The Stokes mortar was the first modern, portable, infantry mortar, which is used in indirect fire to give support to an advancing unit. Designed by Sir Wilfred Stokes, it consisted of an 81mm (3.2 in)-caliber, steel) tube propped up by a steel baseplate. At the bottom of the tube, which was supported by a bipod, there was a striker stud that ignited the the shell primer when it was dropped into the tube. It fired 4.84-kg High Explosive shells to a maximum range of 730 m (800 yards). The shell was fed through the muzzle of the mortar tube. Once fired, the shell (or bomb) formed an elliptic pattern in the air to rain down on the enemy positions.

This weapon was first used in combat, by British infantry units, in the Battle of Loos, in late September 1915. More than 1,600 Stokes trench mortars had been manufactured by the end of the war, in November 1918. It would also be used by American marines in the Banana Wars, in 1928, in Nicaragua, in the Chaco War in 1932, and in World War II by the Polish Army. In this last armed conflict, the British would replace it in active service by the ML 3-in mortar.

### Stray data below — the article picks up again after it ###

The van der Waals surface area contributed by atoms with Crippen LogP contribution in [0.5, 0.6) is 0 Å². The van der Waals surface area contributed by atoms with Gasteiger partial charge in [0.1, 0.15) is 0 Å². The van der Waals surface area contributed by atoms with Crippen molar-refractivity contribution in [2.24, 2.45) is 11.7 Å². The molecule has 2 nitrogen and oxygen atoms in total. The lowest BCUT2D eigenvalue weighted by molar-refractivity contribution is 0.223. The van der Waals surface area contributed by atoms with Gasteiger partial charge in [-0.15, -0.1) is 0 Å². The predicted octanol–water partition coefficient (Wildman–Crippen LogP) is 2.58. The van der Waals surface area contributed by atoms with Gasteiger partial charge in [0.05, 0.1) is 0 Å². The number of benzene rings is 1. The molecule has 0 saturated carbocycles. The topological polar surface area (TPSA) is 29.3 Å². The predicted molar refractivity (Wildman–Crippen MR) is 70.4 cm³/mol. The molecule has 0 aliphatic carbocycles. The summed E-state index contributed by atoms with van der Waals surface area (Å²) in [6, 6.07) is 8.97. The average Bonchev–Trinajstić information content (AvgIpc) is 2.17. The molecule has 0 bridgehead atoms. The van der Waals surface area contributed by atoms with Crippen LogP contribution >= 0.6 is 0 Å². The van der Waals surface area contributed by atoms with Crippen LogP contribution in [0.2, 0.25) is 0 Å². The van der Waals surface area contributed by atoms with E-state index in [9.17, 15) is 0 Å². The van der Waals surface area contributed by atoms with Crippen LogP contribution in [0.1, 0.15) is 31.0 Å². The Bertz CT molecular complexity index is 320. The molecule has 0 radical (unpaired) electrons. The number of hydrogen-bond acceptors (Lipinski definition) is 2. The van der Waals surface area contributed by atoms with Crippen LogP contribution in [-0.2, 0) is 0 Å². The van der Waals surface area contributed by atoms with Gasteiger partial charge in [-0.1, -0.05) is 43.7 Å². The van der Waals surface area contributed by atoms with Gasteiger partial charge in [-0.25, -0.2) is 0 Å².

Specifications

Length: 1.20 m (48 in)
Caliber: 81 mm (3.5 in)
Action: percussion
Rate of fire: 25 rpm
Elevation: +45º to +75º
Weight: 47.2 kg (104 lb)

stokes-trench-mortar

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